“I’ve worked with so many metal women, there’s Doro, and no one would ever, ever, do that to her, I mean, or the great ladies from the past, Lee Aaron, the ladies from Harlem, they’re icons, I mean who the fuck? They’re like us. The lyrics [of “Pleasure Slave”] are tongue in cheek.”

On the responsibility of the artist and what they choose to say.

“I put out a positive vibe, I always put out a positive vibe, I’m positive with fans, as you saw tonight, I’m accessible to the fans, I’m 100% positive with my fans.”

On his influence on metal music, and whether he ever hears his style in other people’s music, and how he feels about it.

“I’m honored, we’ve been, Manowar has been one of the most copied bands, I truly think they’re one of the most copied bands in heavy metal history, as well as my other band, the punk band, The Dictators, totally one of the most copied bands in metal history.

On whether he is self-taught, or has he taken any musical lessons.

“I had piano and violin, as a youngster, but as far as guitar, I’m self-trained. I started with the blues, the only thing that a real guitar player should start with. To me, BB King was the greatest guitar player, and Muddy Waters, and those guys, are the greatest, in my opinion, BB King, Muddy Waters, Freddie King, you know, Memphis Slim, James Cotton.”

So it’s not how fast you play, but how much emotion you play with?

“Well, as you can see the way I play, and I can bring it. You have to be technical in this genre, but I’m not impressed by how fast, I couldn’t give a rat’s ass, it doesn’t mean shit to me.”

Advice for bands?

“You know what, it’s not the same as it was, but I can tell you what, if your band is great, if you believe in your band, if you have a great bass player, if you have a great rhythm section, you got everything in place, but the most important thing, it’s called songs. You have to have songs, I don’t care how much of a guitar player, or bass player, or drummer, singer, you know, but if you don’t have songs, you have nothing my friend, songs are the most important thing in rock ‘n’ roll. A mediocre guitar player can play a great song, and he’ll shine like a motherfucker. The most important things are songs. A guy named Doc Pomus, taught me when I was very young, I was hanging out on 48th street in Manhattan, and all the music stores where down there, and I used to go down there, I’d go from the Bronx and look at guitars that I could never, that I thought, I could never buy, when I was very young, it was like ‘I’ll never have that.” I mean I was very young, you know, all these guitars, and all of a sudden I turn around and there’s this guy staring, a big guy with a beard, and I was like ‘Wow look at these guitars – who are you sir?’ ‘My name is Doc Pomus!'”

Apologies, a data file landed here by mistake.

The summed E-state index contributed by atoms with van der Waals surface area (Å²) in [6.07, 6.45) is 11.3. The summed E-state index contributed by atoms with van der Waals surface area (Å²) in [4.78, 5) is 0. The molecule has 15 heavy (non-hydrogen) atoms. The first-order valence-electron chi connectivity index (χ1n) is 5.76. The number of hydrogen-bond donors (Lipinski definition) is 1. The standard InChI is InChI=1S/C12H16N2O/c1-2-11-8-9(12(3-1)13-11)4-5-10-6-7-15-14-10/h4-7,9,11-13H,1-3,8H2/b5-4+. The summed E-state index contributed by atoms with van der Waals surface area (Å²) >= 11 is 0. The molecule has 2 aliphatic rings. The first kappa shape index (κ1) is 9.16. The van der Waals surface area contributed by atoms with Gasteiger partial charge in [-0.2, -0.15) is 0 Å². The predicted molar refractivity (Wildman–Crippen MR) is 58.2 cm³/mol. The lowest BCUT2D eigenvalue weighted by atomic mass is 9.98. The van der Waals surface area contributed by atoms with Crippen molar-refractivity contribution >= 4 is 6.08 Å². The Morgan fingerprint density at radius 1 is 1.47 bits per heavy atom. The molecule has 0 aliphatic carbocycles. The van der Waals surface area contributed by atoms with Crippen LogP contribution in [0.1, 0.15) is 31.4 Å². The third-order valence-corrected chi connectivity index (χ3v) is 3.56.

Doc Promise?

“Doc Pomus, P-O-M-U-S. Turns out he was one of the greatest song writers. See you got the Brill building in Manhattan, where Carole King wrote, all these guys, and they churned out these hits back in the 60’s, I mean there was this flood of hits back in the day, and Doc Pomus was one of the major songwriters, and I said ‘I know you, I know who you are!’ I said ‘What’s the secret? What’s the secret to the music business?’ I was so young, was just getting started with The Dictators you know, and he said ‘Ross, I tell you what son, this is what you need, songs, songs, and more songs.'”

At this point, Ross’ New York accent is in full force, as he starts getting passionate and fired up, he continues:

“’Ross, and after that, you need songs, songs, and more songs. And son, then after that, you need songs. That’s all you need.’ If Manowar had them songs that I have, pfff, I mean, you know? It’s all about songs, I’m telling you, this music business, I don’t care how old it gets, or if it’s 2018, or 1954, or 1948, it’s songs that run the music business, songs run it, and I’m a songwriter. Okay? That’s the secret of music. It’s not a secret of instrumentals, it’s not the secret of fast guitar or fast bass, that’s just coating, that’s fucking icing on the fucking cake! All that matters are songs! You got that? That’s the secret to any artist. You gotta have songs! And you have to hear the new songs on the new record, I’m telling you!”

Indeed, the new album By Blood Sworn is wall to wall great songs, and it’s out April 20th. Ross the Boss finished recording By Blood Sworn in early 2018 featuring Marc Lopes on vocals, Mike Lepond on bass and Lance Barnewold on drums. The band will be touring all year with touring drummer Steve Bolognese (Into Eternity, Death Dealer)

Pictures by Bas Majzoub